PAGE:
MATERIALS AND METHODS

All consecutive MBC patients treated with a first-line therapy (CT or HT with or without biological therapy) from 1999 to 2013 were included in this monocentric retrospective observational study. Patients were classified in four subgroups according to the biological characteristics of their primary tumor: Luminal A (ER and/or PgR+, HER2- and Ki67 < 20%), Luminal B (ER and/or PgR+, HER2- and Ki67 ≥ 20%), HER+ (immunohistochemistry score of 3+ or fluorescence in situ hybridization amplified regardless of hormonal status), and Triple-Negative (ER and PgR and HER2 negative) [13].

For the present study, we selected only Luminal A and B patients treated with at least one line of HT or one line of CT. Eligible patients were divided into two groups: the HT-first group including patients receiving HT as first-line treatment and the CT-first group including patients receiving CT as first-line treatment.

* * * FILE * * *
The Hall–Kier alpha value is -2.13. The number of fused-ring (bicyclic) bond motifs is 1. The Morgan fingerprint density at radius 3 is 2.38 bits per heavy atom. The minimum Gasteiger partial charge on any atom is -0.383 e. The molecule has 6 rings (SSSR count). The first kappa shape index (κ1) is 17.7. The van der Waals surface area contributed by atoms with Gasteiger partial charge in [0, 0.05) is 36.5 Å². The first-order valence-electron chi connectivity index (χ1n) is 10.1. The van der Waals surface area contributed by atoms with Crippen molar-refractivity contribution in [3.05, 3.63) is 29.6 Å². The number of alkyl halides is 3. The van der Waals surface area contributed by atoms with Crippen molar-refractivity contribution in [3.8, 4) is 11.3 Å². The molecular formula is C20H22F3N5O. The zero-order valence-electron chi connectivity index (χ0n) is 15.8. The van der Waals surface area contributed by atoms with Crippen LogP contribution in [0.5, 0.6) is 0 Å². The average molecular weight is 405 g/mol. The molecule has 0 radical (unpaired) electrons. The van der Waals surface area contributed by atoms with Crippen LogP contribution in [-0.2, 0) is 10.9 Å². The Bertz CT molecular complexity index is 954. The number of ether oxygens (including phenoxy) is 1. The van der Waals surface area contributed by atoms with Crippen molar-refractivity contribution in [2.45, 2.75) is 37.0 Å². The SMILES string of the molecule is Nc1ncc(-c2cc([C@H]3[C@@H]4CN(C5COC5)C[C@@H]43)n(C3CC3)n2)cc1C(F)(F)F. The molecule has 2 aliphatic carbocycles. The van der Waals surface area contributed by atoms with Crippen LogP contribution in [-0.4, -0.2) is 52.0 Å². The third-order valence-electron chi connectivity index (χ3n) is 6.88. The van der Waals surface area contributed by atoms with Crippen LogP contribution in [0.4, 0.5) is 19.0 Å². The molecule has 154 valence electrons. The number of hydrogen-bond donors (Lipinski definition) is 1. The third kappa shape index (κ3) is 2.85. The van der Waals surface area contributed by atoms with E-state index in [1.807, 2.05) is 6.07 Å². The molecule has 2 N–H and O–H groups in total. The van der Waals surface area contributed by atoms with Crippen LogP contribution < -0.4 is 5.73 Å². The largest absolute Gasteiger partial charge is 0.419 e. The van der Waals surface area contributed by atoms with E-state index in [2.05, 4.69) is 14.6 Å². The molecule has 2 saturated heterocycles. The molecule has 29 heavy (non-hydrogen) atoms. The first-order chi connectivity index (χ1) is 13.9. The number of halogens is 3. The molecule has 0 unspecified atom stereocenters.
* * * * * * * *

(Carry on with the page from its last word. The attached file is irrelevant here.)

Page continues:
The choice between first-line HT or CT was performed by the treating physician on the basis of patients’ and disease characteristics.

Patients’ characteristics, histological and biological data from primary tumor, treatment history with clinical response at each line of treatment, PFS and survival data were collected.

Statistical analysis

Patient and disease characteristics were analyzed using descriptive statistics. For each prognostic factor, heterogeneity between the two study groups was estimated by the Pearson Chi-square test or the Mann-Withney test.